Boris Johnson can make Anglo-American relations great again

It’s an open secret that even before Darroch’s emails and his subsequent resignation, Boris had wanted him gone: Sir Kim has made himself infamous in Washington for telling people in private that Brexit is a disaster. To have a UK ambassador undermining UK government policy in Washington is, to put it mildly, unhelpful. And the British embassy in Washington is just too important: the potential economic, security and strategic disadvantages of being on non-speakers with America’s leadership are unthinkable.

Boris isn’t by nature a pushover, which is one of the reasons that he and Trump will get along. And he seems to understand the president’s mentality: play nice, and Donald returns the favor. The two men have a chemistry that goes beyond their unusual hairstyles and appreciation of younger women. Both grasp that a profound shift is taking place in politics, one that has propelled people like them to power. They also sense, in the way that macho beasts often do, a certain destiny in each other. Trump is possibly the last great Anglophile president: recall his impossibly smug-yet-sweet face as he visited Buckingham Palace last month. Trump likes Britain, Brexit and Boris; it’s that simple.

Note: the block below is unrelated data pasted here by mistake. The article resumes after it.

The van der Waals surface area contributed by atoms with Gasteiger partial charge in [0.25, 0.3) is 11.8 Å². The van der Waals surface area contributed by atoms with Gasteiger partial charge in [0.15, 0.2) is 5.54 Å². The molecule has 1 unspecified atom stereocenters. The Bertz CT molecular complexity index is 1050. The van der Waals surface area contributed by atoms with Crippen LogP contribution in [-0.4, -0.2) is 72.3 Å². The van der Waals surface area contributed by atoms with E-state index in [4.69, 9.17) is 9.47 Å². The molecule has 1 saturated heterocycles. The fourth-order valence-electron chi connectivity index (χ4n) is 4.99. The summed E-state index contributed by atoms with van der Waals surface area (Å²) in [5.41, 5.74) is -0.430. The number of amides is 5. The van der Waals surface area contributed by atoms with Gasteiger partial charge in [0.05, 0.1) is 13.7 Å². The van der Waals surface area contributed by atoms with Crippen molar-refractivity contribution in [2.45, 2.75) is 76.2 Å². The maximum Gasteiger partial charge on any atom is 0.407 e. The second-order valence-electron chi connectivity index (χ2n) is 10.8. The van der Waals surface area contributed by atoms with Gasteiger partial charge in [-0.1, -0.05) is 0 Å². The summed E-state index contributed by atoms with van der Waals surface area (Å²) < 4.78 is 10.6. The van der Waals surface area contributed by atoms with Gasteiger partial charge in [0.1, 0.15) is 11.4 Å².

Boris, for his part, was born in New York, and only gave up his American passport for tax reasons — something Trump can understand. He’s a Churchill enthusiast and therefore an Atlanticist in outlook. He’s always preferred America’s stress on national unity (e pluribus unum) to the fragmented federalism of the European Union.

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